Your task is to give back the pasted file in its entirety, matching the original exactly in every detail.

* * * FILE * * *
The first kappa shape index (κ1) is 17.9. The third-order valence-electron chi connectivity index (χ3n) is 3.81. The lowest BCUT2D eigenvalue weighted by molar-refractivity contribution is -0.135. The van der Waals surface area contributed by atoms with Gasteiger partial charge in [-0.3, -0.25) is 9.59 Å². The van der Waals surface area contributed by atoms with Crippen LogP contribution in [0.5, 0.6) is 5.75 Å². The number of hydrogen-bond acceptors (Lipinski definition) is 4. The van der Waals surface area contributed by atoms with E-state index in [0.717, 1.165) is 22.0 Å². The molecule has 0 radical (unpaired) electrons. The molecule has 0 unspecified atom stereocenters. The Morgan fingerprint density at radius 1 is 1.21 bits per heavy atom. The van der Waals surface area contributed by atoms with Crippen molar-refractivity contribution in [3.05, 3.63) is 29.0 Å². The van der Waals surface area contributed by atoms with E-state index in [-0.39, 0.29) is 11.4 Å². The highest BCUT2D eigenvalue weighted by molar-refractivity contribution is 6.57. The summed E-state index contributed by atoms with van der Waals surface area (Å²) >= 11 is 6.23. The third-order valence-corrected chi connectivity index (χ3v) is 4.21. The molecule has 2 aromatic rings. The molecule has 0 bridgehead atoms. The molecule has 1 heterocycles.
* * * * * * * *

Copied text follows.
The first kappa shape index (κ1) is 17.9. The third-order valence-electron chi connectivity index (χ3n) is 3.81. The lowest BCUT2D eigenvalue weighted by molar-refractivity contribution is -0.135. The van der Waals surface area contributed by atoms with Gasteiger partial charge in [-0.3, -0.25) is 9.59 Å². The van der Waals surface area contributed by atoms with Crippen LogP contribution in [0.5, 0.6) is 5.75 Å². The number of hydrogen-bond acceptors (Lipinski definition) is 4. The van der Waals surface area contributed by atoms with E-state index in [0.717, 1.165) is 22.0 Å². The molecule has 0 radical (unpaired) electrons. The molecule has 0 unspecified atom stereocenters. The Morgan fingerprint density at radius 1 is 1.21 bits per heavy atom. The van der Waals surface area contributed by atoms with Crippen molar-refractivity contribution in [3.05, 3.63) is 29.0 Å². The van der Waals surface area contributed by atoms with E-state index in [-0.39, 0.29) is 11.4 Å². The highest BCUT2D eigenvalue weighted by molar-refractivity contribution is 6.57. The summed E-state index contributed by atoms with van der Waals surface area (Å²) >= 11 is 6.23. The third-order valence-corrected chi connectivity index (χ3v) is 4.21. The molecule has 2 aromatic rings. The molecule has 0 bridgehead atoms. The molecule has 1 heterocycles.